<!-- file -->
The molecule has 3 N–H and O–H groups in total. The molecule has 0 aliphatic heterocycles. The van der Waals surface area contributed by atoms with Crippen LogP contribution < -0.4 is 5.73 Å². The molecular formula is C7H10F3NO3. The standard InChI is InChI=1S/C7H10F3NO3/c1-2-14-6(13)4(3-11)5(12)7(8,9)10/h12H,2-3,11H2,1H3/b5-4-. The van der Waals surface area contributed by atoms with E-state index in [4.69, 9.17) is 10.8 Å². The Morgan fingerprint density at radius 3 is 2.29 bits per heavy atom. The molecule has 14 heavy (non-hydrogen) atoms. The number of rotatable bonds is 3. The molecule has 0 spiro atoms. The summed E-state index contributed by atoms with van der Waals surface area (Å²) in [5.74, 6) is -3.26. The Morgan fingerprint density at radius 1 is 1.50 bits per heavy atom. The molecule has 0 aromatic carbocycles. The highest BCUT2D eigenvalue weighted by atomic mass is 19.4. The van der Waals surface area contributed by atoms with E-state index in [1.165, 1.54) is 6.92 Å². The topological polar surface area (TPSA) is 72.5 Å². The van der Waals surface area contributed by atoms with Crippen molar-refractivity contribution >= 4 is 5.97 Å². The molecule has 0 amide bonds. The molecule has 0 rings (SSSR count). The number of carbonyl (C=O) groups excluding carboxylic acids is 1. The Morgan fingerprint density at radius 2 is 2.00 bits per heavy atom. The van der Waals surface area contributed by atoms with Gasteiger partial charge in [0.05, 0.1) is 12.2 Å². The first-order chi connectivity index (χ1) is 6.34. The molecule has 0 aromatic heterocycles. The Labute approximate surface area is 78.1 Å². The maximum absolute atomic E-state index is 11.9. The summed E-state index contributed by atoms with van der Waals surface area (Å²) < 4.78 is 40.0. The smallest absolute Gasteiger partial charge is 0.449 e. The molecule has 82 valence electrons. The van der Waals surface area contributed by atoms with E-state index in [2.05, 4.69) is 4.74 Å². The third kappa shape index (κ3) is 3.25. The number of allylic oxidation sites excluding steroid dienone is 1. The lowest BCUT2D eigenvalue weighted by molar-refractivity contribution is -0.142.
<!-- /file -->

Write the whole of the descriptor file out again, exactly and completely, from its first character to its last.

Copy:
The molecule has 3 N–H and O–H groups in total. The molecule has 0 aliphatic heterocycles. The van der Waals surface area contributed by atoms with Crippen LogP contribution < -0.4 is 5.73 Å². The molecular formula is C7H10F3NO3. The standard InChI is InChI=1S/C7H10F3NO3/c1-2-14-6(13)4(3-11)5(12)7(8,9)10/h12H,2-3,11H2,1H3/b5-4-. The van der Waals surface area contributed by atoms with E-state index in [4.69, 9.17) is 10.8 Å². The Morgan fingerprint density at radius 3 is 2.29 bits per heavy atom. The molecule has 14 heavy (non-hydrogen) atoms. The number of rotatable bonds is 3. The molecule has 0 spiro atoms. The summed E-state index contributed by atoms with van der Waals surface area (Å²) in [5.74, 6) is -3.26. The Morgan fingerprint density at radius 1 is 1.50 bits per heavy atom. The molecule has 0 aromatic carbocycles. The highest BCUT2D eigenvalue weighted by atomic mass is 19.4. The van der Waals surface area contributed by atoms with E-state index in [1.165, 1.54) is 6.92 Å². The topological polar surface area (TPSA) is 72.5 Å². The van der Waals surface area contributed by atoms with Crippen molar-refractivity contribution >= 4 is 5.97 Å². The molecule has 0 amide bonds. The molecule has 0 rings (SSSR count). The number of carbonyl (C=O) groups excluding carboxylic acids is 1. The Morgan fingerprint density at radius 2 is 2.00 bits per heavy atom. The van der Waals surface area contributed by atoms with Gasteiger partial charge in [0.05, 0.1) is 12.2 Å². The first-order chi connectivity index (χ1) is 6.34. The molecule has 0 aromatic heterocycles. The Labute approximate surface area is 78.1 Å². The maximum absolute atomic E-state index is 11.9. The summed E-state index contributed by atoms with van der Waals surface area (Å²) < 4.78 is 40.0. The smallest absolute Gasteiger partial charge is 0.449 e. The molecule has 82 valence electrons. The van der Waals surface area contributed by atoms with E-state index in [2.05, 4.69) is 4.74 Å². The third kappa shape index (κ3) is 3.25. The number of allylic oxidation sites excluding steroid dienone is 1. The lowest BCUT2D eigenvalue weighted by molar-refractivity contribution is -0.142.